The clinical significance could be great. Gudas’s team, which included Weill Cornell pathologist Maria Shevchuk, M.D., and clinician David Nanus, M.D., also analyzed patient data and found that those with the highest levels of NDUFA4L2 expression tended to have worse prognoses – a median survival of 1,111 days (three years) compared to 2,454 days (6.7 years) for those with lower expression.
Current ccRCC treatments focus on altering the vascular (blood vessel) system of kidney tumors, primarily by targeting VEGF (vascular endothelial growth factor), and have limited success in cases where the cancer has begun to spread to other organs. Adding another tool to the arsenal would be of great benefit to these patients, according to Nanus, the Mark W. Pasmantier Professor of Hematology and Oncology in Medicine, Chief of the Division of Hematology and Medical Oncology, and Associate Director of Clinical Services for the Meyer Cancer Center.
“Data from our group and others show that in many respects kidney cancer results from altered metabolism. Identifying a novel target such as NDUFA4L2 will assist in developing new therapeutic agents to target this protein,” Nanus said
Researchers trying to understand renal cancer in a living environment have been hindered by a lack of model systems that truly mimic the human tumor microenvironment. The closest they came were murine “xenografts,” in which human tumor cells are transplanted into immunocompromised mice that do not reject human cells.
The development of the TRACK mouse (TRAnsgenic model of Cancer of the Kidney) has provided a big boost to scientists in the Gudas lab, with the recent NDUFA4L2 findings one of many discoveries to emerge in the five years since the creation of the TRACK model.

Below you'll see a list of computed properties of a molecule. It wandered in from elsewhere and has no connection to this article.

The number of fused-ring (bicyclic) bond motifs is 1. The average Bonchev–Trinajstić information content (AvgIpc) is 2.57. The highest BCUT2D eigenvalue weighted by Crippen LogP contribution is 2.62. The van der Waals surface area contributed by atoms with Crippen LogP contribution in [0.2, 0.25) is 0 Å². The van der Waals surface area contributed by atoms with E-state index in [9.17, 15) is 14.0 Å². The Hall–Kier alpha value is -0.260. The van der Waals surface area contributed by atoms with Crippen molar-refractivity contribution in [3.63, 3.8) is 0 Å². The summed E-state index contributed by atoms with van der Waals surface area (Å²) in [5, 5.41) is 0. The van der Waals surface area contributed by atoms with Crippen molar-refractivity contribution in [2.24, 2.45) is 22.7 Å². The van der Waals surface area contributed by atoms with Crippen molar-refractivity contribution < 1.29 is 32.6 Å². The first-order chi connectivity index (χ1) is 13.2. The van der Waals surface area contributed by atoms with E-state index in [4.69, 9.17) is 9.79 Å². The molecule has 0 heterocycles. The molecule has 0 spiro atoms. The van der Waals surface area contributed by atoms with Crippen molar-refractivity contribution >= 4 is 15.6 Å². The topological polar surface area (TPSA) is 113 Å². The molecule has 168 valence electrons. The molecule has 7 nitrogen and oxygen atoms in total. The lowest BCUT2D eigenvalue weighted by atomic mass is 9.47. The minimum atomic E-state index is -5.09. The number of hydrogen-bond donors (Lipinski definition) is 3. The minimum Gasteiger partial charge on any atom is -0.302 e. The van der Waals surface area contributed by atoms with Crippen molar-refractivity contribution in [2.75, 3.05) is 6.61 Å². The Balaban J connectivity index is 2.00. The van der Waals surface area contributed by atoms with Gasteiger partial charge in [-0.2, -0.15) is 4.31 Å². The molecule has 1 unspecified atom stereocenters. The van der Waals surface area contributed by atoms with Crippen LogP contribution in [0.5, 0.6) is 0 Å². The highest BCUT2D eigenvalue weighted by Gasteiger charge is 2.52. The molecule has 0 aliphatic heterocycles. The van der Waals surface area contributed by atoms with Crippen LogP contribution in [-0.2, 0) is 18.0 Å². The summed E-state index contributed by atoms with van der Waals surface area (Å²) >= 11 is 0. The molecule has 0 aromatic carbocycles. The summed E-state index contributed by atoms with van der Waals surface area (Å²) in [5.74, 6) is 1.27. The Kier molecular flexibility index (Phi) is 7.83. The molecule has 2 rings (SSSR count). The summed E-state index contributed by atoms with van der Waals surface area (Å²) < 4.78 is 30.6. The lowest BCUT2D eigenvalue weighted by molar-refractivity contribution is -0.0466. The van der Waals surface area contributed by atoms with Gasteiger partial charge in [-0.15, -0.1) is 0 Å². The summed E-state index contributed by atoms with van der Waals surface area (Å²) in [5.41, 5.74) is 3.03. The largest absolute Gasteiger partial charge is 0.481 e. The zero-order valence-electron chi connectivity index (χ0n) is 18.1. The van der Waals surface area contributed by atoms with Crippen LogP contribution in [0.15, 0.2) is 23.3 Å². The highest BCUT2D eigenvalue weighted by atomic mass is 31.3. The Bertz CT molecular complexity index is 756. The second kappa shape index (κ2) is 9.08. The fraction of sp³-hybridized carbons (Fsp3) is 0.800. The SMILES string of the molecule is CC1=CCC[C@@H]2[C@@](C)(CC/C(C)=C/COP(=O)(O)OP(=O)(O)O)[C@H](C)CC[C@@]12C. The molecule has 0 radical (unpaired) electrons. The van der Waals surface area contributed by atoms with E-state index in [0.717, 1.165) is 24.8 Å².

Years of work by senior postdoctoral associate Leiping Fu, Ph.D., culminated in a 2011 publication in the American Association of Cancer Research’s journal, Cancer Research.
He reported the generation of a transgenic mouse model of von Hippel-Lindau (VHL) renal cancer, one of the most common forms of the disease. He did so by mutating HIF1 alpha (hypoxia-inducible transcription factor) to make it active all of the time, which helps cancer cells metabolize glucose in order to cope with reductions in oxygen availability and consumption.
A hallmark in many cancers, HIF1 alpha drives tumor progression in renal proximal tubules, part of the kidney’s duct system. By altering it, Fu was able to recreate many features of human renal cancer in the mouse. Its tubular structures get distorted, cell cytoplasm and lipid deposition are altered, and cysts form. It also results in increased cell proliferation, angiogenesis, genomic instability, and other phenotypic alterations characteristic of human cancers.
“It really looks like human ccRCC. We are able to mimic a real human disease in its early stages,” Fu said. “This makes it a valuable preclinical model of human renal cell carcinoma.”
The TRACK mice immune systems also remain intact, unlike their xenograft counterparts. This allows scientists to get a more accurate look at the interplay between the tumor and the rest of the body – interactions that are providing increasingly important insights into how cancers become established and progress. It also will enable researchers to test any immunotherapies that show promise for kidney cancer patients.
One drawback to the TRACK model is that the tumors remain at an early stage and the mice do not develop metastases.
Fu is now working with Meyer Cancer Center colleague Lukas Dow, Ph.D., using CRISPR-Cas9 gene editing techniques to introduce more changes to the mice so that they mimic human ccRCC even more faithfully..
“The hope is that we can create a more aggressive, metastatic ccRCC model,” Fu said.
The research was funded in part by Weill Cornell Medicine, the National Institutes of Health, the Turobiner Kidney Cancer Research Fund, the Weiss Family, and the Robert H. McCooey Genitourinary Oncology Research Fund.